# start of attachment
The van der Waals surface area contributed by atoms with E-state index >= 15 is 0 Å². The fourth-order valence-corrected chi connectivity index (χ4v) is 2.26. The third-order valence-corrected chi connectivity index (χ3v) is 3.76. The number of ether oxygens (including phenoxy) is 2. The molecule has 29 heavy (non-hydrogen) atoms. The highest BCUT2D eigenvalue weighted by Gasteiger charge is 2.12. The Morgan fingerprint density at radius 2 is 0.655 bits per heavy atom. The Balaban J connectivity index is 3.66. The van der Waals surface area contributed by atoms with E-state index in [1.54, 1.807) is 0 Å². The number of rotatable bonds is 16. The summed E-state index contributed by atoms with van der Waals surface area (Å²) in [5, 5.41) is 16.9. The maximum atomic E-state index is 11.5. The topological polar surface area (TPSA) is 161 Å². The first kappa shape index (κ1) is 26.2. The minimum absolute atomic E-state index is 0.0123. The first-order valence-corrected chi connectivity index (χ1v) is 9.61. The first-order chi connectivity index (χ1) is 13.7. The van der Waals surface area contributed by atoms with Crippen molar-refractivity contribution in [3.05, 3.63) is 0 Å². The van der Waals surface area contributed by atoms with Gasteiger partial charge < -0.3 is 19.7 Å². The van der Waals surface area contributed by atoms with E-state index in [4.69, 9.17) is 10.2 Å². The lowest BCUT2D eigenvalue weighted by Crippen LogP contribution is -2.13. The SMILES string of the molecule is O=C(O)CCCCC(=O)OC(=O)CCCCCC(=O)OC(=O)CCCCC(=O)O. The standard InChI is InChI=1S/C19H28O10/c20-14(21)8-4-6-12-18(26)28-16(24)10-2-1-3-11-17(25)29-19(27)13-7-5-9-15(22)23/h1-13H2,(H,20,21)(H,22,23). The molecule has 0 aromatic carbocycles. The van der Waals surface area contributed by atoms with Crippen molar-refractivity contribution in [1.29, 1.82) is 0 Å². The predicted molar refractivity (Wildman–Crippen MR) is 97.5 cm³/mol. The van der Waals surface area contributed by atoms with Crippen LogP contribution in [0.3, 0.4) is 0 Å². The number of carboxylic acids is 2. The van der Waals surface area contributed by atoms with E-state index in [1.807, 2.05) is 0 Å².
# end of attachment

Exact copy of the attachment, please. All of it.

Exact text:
The van der Waals surface area contributed by atoms with E-state index >= 15 is 0 Å². The fourth-order valence-corrected chi connectivity index (χ4v) is 2.26. The third-order valence-corrected chi connectivity index (χ3v) is 3.76. The number of ether oxygens (including phenoxy) is 2. The molecule has 29 heavy (non-hydrogen) atoms. The highest BCUT2D eigenvalue weighted by Gasteiger charge is 2.12. The Morgan fingerprint density at radius 2 is 0.655 bits per heavy atom. The Balaban J connectivity index is 3.66. The van der Waals surface area contributed by atoms with E-state index in [1.54, 1.807) is 0 Å². The number of rotatable bonds is 16. The summed E-state index contributed by atoms with van der Waals surface area (Å²) in [5, 5.41) is 16.9. The maximum atomic E-state index is 11.5. The topological polar surface area (TPSA) is 161 Å². The first kappa shape index (κ1) is 26.2. The minimum absolute atomic E-state index is 0.0123. The first-order valence-corrected chi connectivity index (χ1v) is 9.61. The first-order chi connectivity index (χ1) is 13.7. The van der Waals surface area contributed by atoms with Crippen molar-refractivity contribution in [3.05, 3.63) is 0 Å². The van der Waals surface area contributed by atoms with Gasteiger partial charge < -0.3 is 19.7 Å². The van der Waals surface area contributed by atoms with E-state index in [4.69, 9.17) is 10.2 Å². The lowest BCUT2D eigenvalue weighted by Crippen LogP contribution is -2.13. The SMILES string of the molecule is O=C(O)CCCCC(=O)OC(=O)CCCCCC(=O)OC(=O)CCCCC(=O)O. The standard InChI is InChI=1S/C19H28O10/c20-14(21)8-4-6-12-18(26)28-16(24)10-2-1-3-11-17(25)29-19(27)13-7-5-9-15(22)23/h1-13H2,(H,20,21)(H,22,23). The molecule has 0 aromatic carbocycles. The van der Waals surface area contributed by atoms with Crippen molar-refractivity contribution in [1.29, 1.82) is 0 Å². The predicted molar refractivity (Wildman–Crippen MR) is 97.5 cm³/mol. The van der Waals surface area contributed by atoms with Crippen LogP contribution in [0.3, 0.4) is 0 Å². The number of carboxylic acids is 2. The van der Waals surface area contributed by atoms with E-state index in [1.807, 2.05) is 0 Å².